A group of injured British servicemen who rowed across the Atlantic are celebrating reaching their £1 million fundraising target, as well as the launch of a book documenting their own journeys to recovery.

The six-man team, co-led by Alex Mackenzie, 33, from Troon, spent 51 days at sea in a bid to raise £1m for wounded soldiers. Four of the team lost limbs during service in Iraq or Afghanistan.

Named Row2Recovery, they battled through difficulties to complete the 3000-mile Talisker Whisky Atlantic Challenge, arriving in Barbados in January. The men have now reached their target, which will be distributed to charities Help for Heroes, the Soldiers' Charity and SAAFA – the forces' family charity.

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They also announced Row2Recovery will now be run as a charity, helping wounded troops and encouraging them to take up rowing. A book documenting their efforts from the battlefield to the boat is also being published.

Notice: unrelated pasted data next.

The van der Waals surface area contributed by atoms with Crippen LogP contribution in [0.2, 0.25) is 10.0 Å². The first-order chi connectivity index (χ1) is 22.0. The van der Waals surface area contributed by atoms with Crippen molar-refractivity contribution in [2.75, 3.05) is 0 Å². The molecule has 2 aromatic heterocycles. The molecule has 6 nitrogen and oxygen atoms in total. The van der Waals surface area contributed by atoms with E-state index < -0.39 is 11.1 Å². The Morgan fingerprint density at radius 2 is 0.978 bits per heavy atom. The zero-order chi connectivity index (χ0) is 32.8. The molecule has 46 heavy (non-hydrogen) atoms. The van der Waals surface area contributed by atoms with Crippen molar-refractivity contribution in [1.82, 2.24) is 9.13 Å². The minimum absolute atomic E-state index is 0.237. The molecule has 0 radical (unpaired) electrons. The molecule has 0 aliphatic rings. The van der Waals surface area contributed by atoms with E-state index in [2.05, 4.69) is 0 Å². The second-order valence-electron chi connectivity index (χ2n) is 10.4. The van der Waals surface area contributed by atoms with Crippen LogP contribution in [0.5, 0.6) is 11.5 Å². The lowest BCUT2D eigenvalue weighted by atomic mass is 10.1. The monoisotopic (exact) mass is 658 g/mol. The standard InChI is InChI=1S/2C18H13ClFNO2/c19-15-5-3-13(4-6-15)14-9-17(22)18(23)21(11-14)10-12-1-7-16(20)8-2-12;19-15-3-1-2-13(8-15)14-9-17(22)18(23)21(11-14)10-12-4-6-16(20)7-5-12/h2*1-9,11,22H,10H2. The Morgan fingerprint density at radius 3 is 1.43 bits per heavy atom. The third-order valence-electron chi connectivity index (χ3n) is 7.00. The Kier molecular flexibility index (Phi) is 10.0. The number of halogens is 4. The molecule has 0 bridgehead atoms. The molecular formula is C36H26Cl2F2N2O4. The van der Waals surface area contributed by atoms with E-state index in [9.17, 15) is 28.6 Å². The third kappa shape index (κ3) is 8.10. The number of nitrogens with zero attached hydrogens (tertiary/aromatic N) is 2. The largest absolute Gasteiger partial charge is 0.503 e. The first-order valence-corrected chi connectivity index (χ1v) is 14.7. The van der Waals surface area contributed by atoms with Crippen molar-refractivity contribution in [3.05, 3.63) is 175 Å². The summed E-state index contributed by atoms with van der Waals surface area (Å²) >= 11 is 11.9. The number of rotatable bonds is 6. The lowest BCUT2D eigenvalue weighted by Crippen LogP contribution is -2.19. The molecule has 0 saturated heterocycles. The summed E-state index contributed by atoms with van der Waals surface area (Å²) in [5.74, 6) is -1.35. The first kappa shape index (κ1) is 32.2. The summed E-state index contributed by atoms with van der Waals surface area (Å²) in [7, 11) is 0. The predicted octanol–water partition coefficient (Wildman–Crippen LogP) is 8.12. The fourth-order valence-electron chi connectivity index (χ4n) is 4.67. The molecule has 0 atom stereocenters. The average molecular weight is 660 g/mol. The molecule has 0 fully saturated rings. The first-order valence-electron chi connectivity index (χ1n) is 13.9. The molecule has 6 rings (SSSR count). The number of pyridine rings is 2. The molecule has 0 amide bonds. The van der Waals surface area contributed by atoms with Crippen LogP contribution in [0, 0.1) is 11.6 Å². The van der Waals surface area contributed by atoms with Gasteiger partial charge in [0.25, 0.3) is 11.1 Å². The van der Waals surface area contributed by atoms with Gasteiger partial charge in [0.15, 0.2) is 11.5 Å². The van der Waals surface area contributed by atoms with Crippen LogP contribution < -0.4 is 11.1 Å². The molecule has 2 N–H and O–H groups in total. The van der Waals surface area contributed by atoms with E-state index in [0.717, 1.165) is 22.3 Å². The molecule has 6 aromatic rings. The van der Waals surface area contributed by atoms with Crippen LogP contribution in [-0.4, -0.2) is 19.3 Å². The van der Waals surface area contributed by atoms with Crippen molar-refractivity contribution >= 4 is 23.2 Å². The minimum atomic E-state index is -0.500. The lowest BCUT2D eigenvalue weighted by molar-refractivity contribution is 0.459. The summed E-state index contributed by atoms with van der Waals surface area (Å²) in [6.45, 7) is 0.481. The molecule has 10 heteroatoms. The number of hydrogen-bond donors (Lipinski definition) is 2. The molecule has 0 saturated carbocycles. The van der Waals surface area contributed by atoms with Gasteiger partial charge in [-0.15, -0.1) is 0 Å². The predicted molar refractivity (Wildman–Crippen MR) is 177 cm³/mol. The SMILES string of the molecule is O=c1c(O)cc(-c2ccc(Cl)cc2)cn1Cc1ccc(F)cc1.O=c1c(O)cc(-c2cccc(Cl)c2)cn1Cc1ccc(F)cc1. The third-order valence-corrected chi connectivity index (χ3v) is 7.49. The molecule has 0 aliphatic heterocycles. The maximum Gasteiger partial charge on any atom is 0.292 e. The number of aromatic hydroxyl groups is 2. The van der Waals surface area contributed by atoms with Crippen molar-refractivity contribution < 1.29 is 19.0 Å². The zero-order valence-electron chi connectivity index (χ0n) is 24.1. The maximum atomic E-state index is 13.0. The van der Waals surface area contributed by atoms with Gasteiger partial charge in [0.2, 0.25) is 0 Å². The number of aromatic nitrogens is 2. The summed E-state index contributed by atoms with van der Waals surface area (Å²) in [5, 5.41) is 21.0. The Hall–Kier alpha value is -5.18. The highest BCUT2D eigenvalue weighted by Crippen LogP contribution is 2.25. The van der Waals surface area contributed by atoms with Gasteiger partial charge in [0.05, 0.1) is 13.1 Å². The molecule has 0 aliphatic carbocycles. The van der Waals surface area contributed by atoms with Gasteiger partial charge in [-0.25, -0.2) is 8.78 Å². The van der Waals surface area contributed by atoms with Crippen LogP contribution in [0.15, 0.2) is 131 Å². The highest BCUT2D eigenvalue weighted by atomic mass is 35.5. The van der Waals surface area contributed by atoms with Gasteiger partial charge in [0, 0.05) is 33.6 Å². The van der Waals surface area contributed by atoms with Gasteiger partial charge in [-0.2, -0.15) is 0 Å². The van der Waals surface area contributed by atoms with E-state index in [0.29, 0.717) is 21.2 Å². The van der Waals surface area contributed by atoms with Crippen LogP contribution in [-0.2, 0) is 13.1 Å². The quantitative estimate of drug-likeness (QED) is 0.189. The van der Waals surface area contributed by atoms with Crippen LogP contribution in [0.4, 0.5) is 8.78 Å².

Row2Recovery co-founder Ed Janvrin, 33, who left the army in 2008 after serving with the Gurkhas, said: "We are proud to announce Row2Recovery, a campaign to raise £1m for wounded service personnel, has achieved and surpassed its fundraising target.

"We believe The Row To Recovery book, written by Sam Peters, will continue to inspire people long into the future and hope it spurs people on to achieve great things."

Mr Janvrin and co-founder Mr Mackenzie, who left the army in 2008 after serving tours of Iraq and Afghanistan with the Parachute Regiment, were joined by four amputees.

Lieutenant Will Dixon, 28, platoon commander with Third Battalion, The Rifles, lost his left leg below the knee in December 2009.

Corporal Neil Heritage, 32, needed a double above-knee amputation after a suicide bomb blast in Iraq in November 2004.

Corporal Rory Mackenzie, 30, lost his right leg in Basra City in January 2007, and Lance Corporal Carl Anstey, 27, needs a leg brace after he was hit by the blast from a grenade in Afghanistan in January 2009.